Introducing the Canadian Centre for Global Professionals (CCGP)

"We begin with the end in mind"

Stephen Covey

The Canadian Center for Global Professional (CCGP) is a fledgling not-for-profit, membership-based organization whose purpose is to improve the job prospects of immigrants. The policy and intent of the CCGP is to coordinate efforts to address the wasteful and socially damaging issues of under-employment, under-utilization, and under-appreciation of immigrant professionals residing in Canada as well as others who will come in the near future. The leading co-founders are Dr. Monjur Chowdhury, based in Ottawa, and Monzur Ali, based in Toronto. Together they have identified a Core Group of Charter Members who would form one category of membership. All of the Core Group holds a combination of three degrees, of which at east one degree was obtained from a Canadian University. All have five or more years of work experience outside their home country prior to immigrating to Canada, and all have been in Canada more than ten years. It is intended to expand this category of membership to by invitation and to add other categories to include mainstream Canadian professionals, and organizations.

The intent is to build a capacity for CCGP to serve its membership by establishing an administrative office to serve as a Registrar to document and authenticate the profiles of members; to serve as a Catalyst to attract cooperation from mainstream Canadians as individual professionals & organizations; and to facilitate education and training programs that would be custom designed and delivered by member institutions of the CCGP. The purpose would be to close the immigrant success gap. Immigrant serving organizations are sometimes operating along parallel lines and they would benefit from better coordination of efforts toward convergence for synergy and to achieve cost-effective results. Currently, numerous agencies act and speak on behalf of immigrants but the Immigrants lack an effective channel of communications to voice their concerns and propose solutions. This is particularly frustrating for those who have already invested at least fifteen years in the process of immigrating and integrating. In many cases both savings and loans have been used to sustain families while job-waiting in Canada.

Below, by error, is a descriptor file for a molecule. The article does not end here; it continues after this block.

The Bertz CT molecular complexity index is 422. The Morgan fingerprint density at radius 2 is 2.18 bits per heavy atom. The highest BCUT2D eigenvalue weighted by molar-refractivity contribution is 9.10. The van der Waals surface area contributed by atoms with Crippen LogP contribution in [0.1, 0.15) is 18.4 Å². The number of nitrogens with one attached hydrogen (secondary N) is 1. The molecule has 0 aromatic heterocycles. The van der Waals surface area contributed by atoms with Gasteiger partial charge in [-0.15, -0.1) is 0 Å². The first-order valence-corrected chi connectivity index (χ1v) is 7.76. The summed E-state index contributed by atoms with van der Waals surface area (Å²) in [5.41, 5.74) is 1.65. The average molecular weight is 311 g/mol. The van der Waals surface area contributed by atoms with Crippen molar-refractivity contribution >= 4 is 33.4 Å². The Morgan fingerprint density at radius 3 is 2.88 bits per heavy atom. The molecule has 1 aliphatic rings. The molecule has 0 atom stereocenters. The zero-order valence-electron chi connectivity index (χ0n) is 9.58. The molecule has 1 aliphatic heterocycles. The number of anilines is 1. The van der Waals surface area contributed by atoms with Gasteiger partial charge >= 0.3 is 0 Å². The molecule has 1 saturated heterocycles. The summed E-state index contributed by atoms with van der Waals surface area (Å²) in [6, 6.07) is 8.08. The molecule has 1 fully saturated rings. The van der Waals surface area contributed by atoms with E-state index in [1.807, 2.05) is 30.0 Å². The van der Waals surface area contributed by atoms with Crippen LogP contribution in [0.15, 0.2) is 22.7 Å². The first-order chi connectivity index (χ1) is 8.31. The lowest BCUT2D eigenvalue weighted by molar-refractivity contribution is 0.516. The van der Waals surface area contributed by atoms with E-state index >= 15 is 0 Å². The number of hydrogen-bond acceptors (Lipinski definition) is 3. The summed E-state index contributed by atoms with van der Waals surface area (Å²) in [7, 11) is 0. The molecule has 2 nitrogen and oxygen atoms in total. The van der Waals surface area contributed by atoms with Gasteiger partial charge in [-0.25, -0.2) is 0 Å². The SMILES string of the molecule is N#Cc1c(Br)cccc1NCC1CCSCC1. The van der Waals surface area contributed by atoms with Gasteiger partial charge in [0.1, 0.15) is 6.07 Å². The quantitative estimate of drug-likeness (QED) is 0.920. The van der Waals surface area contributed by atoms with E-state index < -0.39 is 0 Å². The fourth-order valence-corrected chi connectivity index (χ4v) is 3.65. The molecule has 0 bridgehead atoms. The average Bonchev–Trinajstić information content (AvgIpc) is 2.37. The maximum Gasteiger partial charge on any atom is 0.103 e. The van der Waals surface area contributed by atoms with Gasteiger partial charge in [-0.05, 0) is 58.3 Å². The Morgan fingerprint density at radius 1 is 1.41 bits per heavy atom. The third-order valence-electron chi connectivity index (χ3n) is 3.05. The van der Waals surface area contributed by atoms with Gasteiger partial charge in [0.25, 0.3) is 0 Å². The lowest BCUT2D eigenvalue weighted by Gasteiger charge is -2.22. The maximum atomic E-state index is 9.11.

The CCGP would collect and compile data, conduct applied research and prepare proposals that incorporate input from all stakeholders to insure that the people who are affected most, the “new Canadians” who have been here for at least ten years, would participate fully in the process. They would play a proactive part in promoting productivity in Canada.

The CCGP would address the three main issues impeding the career success of immigrants; lack of recognition of foreign earned educational qualifications; lack of recognition of experience gained at home and in other countries prior to immigration; and lack of language skills.

Much has been written recently, in the press, about the fact that “immigrants” have cost more for services they receive than they have “paid in taxes’. True; mainly because even the most highly qualified and skilled are employed at subsistence level jobs and not empowered to contribute as they could and would gladly do. The processing time is five years and the length of time it takes to become fully employed is ten years after arrival in Canada. In most cases the impediment of language is based on inexperience and lack of communications skills on the part of both the Canada-born and Foreign-born Canadians.